• Jennifer
    February 11, 2014 at 10:07 pm

    I made this tonight and it was just fantastic! I had pretty much given up on stew recipes as they are often, thin, tasteless, and the meat is usually tough – no matter what. BUT THIS ONE is divine!!! Everyone in my house loved it – and we have some young picky eaters here! The wine to deglaze the pan and the bread to thicken it is brilliant! SOOOO delicious! I basically followed the recipe to the letter. Have you ever used red wine to deglaze the pan? I personally really liked the white, but I don’t always have it on hand. Thank you for sharing! I love the concept of your blog and can’t wait to make that sweet potato pie!

    • Lindsey
      February 11, 2014 at 11:23 pm

      Hi Jennifer! I am thrilled to hear that you loved it at much as we did! I, too, have had some really miserable, thin, tasteless stews. They are the worst!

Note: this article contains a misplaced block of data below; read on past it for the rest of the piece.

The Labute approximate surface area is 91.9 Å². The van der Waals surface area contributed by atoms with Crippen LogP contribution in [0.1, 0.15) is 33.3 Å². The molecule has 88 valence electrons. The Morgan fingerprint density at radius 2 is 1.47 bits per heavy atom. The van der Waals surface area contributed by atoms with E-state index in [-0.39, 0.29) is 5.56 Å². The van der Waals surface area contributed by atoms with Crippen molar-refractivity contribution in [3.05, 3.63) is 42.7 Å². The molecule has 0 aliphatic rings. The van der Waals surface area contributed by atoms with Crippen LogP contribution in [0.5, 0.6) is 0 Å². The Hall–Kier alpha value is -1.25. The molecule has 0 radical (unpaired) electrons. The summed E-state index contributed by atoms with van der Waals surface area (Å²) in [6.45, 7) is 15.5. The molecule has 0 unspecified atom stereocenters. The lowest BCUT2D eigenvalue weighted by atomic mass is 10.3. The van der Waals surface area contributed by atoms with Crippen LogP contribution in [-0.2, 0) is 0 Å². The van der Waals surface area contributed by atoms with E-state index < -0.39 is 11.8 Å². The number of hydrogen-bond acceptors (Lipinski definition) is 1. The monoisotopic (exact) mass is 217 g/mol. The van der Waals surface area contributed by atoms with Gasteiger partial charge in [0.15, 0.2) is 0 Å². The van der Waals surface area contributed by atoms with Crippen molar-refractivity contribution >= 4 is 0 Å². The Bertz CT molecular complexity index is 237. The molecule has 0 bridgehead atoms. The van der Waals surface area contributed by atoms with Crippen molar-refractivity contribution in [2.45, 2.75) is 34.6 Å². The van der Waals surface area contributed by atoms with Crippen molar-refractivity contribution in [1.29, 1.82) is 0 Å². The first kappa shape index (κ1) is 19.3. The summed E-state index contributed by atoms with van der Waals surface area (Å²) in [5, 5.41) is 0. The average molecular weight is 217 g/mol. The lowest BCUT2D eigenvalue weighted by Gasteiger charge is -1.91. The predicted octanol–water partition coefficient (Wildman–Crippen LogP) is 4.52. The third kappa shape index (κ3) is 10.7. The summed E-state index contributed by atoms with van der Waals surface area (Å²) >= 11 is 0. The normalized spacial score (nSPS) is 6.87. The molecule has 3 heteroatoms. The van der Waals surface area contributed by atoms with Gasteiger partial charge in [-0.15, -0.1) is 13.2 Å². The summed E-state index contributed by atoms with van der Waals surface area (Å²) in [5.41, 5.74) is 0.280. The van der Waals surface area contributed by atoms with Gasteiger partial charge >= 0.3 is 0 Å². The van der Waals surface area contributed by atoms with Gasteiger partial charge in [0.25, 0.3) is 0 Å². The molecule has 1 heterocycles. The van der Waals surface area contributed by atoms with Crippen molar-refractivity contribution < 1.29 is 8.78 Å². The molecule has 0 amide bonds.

I do use red wine to deglaze my pan sometimes depending on the recipe. It really depends on the overall flavor profile of the dish I’m making. I think any number of red wines could be really yummy in this dish instead of the white. Next time I’ll have to try it! I have some really delicious recipes coming up that use red…I have a feeling that you and your family will love them too.

      Did you put the currants in? I bought some more today just to have on hand for my next stew. I couldn’t believe how much that tiny hint of sweetness added to the overall flavor.

      My Husband and I are still going crazy over the sweet potato pie. I was well and truly shocked by the flavor. You’ll have to let me know what you think (now that I have raised your expectations through the roof! Lol)